Slony-I is a “master to multiple slaves” replication system for PostgreSQL supporting cascading (e.g. – a node can feed another node which feeds another node…) and failover.
The big picture for the development of Slony-I is that it is a master-slave replication system that includes all features and capabilities needed to replicate large databases to a reasonably limited number of slave systems.
Slony-I is a system designed for use at data centers and backup sites, where the normal mode of operation is that all nodes are available.
PostgreSQL 9.0 includes streaming replication, which, for a number of use cases, is likely to be simpler and more convenient than Slony-I.
There are, however, three characteristic kinds of cases where you’ll need something like Slony-I, where the built-in WAL-based replication won’t work:
- You need to interact between PostgreSQL versions. Slony (and similar systems like Londiste and Bucardo) can cope with having nodes running different versions of PostgreSQL.WAL-based replication requires that all databases use identical versions of PostgreSQL, running on identical architectures.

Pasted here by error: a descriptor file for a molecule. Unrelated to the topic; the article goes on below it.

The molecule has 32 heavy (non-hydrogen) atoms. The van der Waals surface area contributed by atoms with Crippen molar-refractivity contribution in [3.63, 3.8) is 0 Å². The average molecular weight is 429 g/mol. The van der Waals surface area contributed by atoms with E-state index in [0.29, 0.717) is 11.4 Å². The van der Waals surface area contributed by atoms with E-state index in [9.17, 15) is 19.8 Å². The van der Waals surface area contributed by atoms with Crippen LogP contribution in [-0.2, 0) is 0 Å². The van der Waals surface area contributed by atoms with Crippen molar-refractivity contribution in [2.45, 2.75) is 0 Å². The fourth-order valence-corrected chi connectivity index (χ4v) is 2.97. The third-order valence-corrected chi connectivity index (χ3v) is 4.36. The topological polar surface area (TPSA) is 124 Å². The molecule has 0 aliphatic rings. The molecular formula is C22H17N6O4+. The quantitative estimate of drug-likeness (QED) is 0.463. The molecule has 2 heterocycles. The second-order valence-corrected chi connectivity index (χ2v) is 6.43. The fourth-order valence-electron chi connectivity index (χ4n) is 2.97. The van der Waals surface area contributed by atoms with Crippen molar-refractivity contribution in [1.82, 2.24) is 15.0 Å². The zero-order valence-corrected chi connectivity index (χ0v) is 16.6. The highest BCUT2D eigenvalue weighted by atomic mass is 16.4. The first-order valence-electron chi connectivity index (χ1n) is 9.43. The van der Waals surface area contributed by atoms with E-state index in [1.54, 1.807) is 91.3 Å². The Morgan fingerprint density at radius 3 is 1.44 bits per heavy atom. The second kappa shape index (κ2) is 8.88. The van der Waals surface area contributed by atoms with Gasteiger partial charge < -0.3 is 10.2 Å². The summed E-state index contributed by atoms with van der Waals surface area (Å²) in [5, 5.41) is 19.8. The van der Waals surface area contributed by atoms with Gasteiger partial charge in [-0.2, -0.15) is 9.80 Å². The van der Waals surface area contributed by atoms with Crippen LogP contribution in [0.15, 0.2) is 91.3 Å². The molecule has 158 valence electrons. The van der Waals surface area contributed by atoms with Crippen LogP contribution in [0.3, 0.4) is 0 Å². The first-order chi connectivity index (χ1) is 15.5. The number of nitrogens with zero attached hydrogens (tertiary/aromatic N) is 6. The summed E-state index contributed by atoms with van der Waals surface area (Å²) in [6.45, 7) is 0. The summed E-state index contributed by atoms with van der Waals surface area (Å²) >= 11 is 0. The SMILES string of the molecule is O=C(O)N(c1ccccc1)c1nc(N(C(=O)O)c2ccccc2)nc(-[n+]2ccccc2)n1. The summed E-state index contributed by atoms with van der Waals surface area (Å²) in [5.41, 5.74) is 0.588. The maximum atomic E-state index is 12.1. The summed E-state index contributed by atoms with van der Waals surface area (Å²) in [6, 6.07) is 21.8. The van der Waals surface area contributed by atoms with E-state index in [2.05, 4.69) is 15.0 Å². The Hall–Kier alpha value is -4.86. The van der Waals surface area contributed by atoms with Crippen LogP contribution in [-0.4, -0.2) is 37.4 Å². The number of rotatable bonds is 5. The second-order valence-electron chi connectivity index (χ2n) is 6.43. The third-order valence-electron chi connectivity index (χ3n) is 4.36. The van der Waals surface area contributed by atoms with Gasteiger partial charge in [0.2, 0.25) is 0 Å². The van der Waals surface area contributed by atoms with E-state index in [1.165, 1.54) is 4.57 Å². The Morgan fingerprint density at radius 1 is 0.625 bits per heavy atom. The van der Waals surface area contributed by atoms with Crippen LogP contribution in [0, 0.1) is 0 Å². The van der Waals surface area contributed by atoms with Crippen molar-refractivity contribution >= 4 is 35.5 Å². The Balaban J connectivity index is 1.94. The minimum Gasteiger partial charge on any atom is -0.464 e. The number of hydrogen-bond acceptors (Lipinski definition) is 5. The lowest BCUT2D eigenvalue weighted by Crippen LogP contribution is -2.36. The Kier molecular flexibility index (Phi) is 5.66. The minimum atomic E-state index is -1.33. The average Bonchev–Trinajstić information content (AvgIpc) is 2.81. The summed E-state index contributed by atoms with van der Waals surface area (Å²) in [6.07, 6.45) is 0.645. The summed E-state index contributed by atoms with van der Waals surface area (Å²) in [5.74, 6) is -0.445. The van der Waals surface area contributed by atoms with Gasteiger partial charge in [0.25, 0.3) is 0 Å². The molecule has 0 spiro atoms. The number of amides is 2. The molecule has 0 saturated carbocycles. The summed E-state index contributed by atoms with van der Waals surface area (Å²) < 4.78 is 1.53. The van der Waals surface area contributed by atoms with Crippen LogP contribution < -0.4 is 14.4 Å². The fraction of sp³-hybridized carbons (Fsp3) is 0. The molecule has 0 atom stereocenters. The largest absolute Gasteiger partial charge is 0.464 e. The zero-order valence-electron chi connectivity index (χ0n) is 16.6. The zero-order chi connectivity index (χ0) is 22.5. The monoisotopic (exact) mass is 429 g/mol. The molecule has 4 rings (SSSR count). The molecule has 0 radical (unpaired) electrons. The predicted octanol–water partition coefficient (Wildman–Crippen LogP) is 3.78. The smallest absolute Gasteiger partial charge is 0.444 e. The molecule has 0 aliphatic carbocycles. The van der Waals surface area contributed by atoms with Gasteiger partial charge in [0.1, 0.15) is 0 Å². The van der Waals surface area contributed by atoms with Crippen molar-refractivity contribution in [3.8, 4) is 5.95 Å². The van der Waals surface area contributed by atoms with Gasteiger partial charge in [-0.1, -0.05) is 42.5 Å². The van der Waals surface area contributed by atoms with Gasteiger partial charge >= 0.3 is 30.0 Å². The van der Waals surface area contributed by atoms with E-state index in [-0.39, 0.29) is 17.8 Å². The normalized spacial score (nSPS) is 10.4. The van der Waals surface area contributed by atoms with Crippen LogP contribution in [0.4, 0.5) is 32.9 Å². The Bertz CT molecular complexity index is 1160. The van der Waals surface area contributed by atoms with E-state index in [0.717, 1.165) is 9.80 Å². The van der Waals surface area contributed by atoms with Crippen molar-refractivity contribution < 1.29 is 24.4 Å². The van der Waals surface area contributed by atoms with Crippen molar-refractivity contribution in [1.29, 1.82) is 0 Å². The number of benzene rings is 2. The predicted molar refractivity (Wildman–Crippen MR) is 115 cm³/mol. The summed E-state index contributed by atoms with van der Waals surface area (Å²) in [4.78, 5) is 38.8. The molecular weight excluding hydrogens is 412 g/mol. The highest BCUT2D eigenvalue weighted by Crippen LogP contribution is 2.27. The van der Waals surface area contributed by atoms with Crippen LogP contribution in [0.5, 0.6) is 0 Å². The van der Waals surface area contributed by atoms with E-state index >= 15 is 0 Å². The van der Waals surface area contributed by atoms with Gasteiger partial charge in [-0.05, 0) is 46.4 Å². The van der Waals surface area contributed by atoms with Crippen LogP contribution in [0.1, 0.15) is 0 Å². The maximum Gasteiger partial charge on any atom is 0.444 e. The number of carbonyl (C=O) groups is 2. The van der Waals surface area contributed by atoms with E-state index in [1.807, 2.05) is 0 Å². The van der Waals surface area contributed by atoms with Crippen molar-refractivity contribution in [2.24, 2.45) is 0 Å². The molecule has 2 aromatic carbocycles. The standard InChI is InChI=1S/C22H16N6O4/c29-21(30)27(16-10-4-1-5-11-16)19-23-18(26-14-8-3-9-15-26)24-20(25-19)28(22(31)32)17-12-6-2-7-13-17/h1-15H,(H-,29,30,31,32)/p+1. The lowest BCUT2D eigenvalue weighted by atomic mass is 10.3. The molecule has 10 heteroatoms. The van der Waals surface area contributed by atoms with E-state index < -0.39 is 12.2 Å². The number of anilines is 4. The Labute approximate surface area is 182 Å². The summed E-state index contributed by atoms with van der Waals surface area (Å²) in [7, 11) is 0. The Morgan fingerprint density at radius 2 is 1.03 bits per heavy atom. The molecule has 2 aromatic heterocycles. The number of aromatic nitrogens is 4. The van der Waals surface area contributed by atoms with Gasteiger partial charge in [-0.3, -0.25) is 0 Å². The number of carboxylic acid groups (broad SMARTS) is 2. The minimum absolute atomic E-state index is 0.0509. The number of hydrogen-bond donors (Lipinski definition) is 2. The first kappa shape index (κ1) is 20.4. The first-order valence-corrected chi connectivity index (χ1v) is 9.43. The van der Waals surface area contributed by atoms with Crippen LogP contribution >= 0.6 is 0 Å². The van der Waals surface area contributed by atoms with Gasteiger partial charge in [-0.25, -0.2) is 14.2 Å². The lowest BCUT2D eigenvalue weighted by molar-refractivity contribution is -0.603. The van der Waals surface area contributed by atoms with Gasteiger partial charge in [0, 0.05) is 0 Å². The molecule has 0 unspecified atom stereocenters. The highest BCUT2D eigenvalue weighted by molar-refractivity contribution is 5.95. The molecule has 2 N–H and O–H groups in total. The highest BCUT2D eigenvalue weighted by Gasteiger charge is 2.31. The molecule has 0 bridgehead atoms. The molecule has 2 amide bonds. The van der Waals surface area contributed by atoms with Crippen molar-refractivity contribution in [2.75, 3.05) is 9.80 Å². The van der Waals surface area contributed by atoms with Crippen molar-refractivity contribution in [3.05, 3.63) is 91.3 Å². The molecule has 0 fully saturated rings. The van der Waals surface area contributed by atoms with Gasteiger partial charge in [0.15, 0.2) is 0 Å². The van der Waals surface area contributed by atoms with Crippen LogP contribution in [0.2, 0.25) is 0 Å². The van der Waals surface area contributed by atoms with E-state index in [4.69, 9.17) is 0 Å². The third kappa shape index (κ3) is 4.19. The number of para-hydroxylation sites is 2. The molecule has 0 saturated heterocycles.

- You only want to replicate parts of the changes that are going on.WAL-based replication duplicates absolutely everything.
- You need for there to be extra behaviours taking place on subscribers, for instance, populating cache management information.WAL-based replication duplicates absolutely everything, and nothing extra that changes data can run on a WAL-based replica.
Steve Singer also discusses the matter in 9.0 Streaming Replication vs Slony .
As observed up front, the streaming replication built into PostgreSQL, which has progressed since its beginnings in version 8.1, can satisfy some users’ replication requirements. For those with requirements that are not compatible with its strictures, replication systems like Slony-I will continue to be useful.